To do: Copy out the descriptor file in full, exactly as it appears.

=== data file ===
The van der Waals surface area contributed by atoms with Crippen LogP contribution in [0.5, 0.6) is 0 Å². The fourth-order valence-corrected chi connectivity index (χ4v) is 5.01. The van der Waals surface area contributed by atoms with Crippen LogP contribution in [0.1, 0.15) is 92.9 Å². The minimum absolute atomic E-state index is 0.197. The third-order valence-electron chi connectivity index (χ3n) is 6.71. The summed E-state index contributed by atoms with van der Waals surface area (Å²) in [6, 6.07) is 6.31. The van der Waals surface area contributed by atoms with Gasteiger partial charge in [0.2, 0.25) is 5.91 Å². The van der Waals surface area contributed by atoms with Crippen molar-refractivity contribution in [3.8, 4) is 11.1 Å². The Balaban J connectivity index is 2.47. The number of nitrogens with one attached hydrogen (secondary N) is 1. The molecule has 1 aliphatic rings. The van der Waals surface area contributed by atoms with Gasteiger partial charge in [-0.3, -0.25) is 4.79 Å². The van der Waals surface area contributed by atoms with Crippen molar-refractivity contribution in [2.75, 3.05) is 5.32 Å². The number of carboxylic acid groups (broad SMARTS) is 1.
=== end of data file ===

The van der Waals surface area contributed by atoms with Crippen LogP contribution in [0.5, 0.6) is 0 Å². The fourth-order valence-corrected chi connectivity index (χ4v) is 5.01. The van der Waals surface area contributed by atoms with Crippen LogP contribution in [0.1, 0.15) is 92.9 Å². The minimum absolute atomic E-state index is 0.197. The third-order valence-electron chi connectivity index (χ3n) is 6.71. The summed E-state index contributed by atoms with van der Waals surface area (Å²) in [6, 6.07) is 6.31. The van der Waals surface area contributed by atoms with Gasteiger partial charge in [0.2, 0.25) is 5.91 Å². The van der Waals surface area contributed by atoms with Crippen molar-refractivity contribution in [3.8, 4) is 11.1 Å². The Balaban J connectivity index is 2.47. The number of nitrogens with one attached hydrogen (secondary N) is 1. The molecule has 1 aliphatic rings. The van der Waals surface area contributed by atoms with Gasteiger partial charge in [-0.3, -0.25) is 4.79 Å². The van der Waals surface area contributed by atoms with Crippen molar-refractivity contribution in [2.75, 3.05) is 5.32 Å². The number of carboxylic acid groups (broad SMARTS) is 1.